The coronavirus pandemic is one tough test for business leaders. It disrupted all routines and scrapped most of the business plans for the coming months, or even years. Our lives have changed dramatically and no longer is it business as usual. Businesses have to adapt to the change and they need to do it with agility.
While office closures, enforced home working and social distancing are necessary for our health, they challenge business continuity. Most leaders currently ponder how to avoid employee layoffs and whether it’s possible to keep the business growing during the pandemic.
While there are no clear answers to these questions, it’s evident that empathy matters most. Both the morale and future of any company depends on the leader’s ability to empathize with the current situation and whether they prioritize their actions accordingly. Here are some tips on the actions that can be helpful in ensuring your business survives the COVID-19 pandemic:
Establish a dedicated response team
Convene with your key managers daily (or several times a day if need be) – in order to build resilience, everyone has to stay informed and updated on the current events and how they impact each aspect of your business. This is the best way for you to make informed decisions as to what needs to be passed on to all the interested parties, including your customers, business partners, stakeholders and employees. Ensure the team follows the latest data on how the pandemic is evolving and make contingency plans based on that data, as well as the economic factors.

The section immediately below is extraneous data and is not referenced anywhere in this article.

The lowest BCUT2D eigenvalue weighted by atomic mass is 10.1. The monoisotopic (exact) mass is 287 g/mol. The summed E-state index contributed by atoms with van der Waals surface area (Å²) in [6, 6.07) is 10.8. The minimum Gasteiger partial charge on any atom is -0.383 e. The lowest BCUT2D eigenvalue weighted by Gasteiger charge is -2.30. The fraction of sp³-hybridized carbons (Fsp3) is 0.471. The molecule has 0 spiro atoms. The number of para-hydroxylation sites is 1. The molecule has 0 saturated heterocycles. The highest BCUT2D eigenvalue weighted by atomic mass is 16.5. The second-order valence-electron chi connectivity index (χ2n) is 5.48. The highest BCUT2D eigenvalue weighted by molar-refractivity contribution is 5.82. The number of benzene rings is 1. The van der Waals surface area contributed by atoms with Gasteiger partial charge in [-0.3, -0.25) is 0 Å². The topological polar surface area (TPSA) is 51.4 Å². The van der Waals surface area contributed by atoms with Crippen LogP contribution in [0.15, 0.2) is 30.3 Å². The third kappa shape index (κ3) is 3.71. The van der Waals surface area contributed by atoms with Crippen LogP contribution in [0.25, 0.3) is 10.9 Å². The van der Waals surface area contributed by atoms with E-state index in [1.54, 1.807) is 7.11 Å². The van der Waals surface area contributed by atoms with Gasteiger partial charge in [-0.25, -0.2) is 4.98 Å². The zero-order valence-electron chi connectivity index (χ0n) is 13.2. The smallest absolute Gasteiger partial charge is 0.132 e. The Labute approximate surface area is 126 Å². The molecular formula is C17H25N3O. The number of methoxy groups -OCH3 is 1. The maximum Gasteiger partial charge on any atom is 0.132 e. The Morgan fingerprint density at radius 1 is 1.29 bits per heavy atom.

Make rigid priorities
At times of uncertainty and rapidly evolving events, revise your priorities frequently. Make sure your team knows at all times what to focus their attention on at a given time. It’s the best way of keeping them productive in these challenging times. When planning for concrete deliverables, set goals that are realistic, otherwise your employees will quickly become demotivated.
Ensure team alignment
Keeping your team aligned on the company’s overall strategy, purpose and priorities is key to ensuring they collaborate even when working remotely. Collocation is the key to successful teamwork. Teams that work together from the same location generally report higher productivity, effectiveness and better decision making. Since this is temporarily impossible, the need to stay aligned is even more important. If your employees are to act quickly and efficiently, they need to feel they are autonomous, and can be achieved only when each team member is on the same page. As a leader, you must be proactive about keeping everyone connected.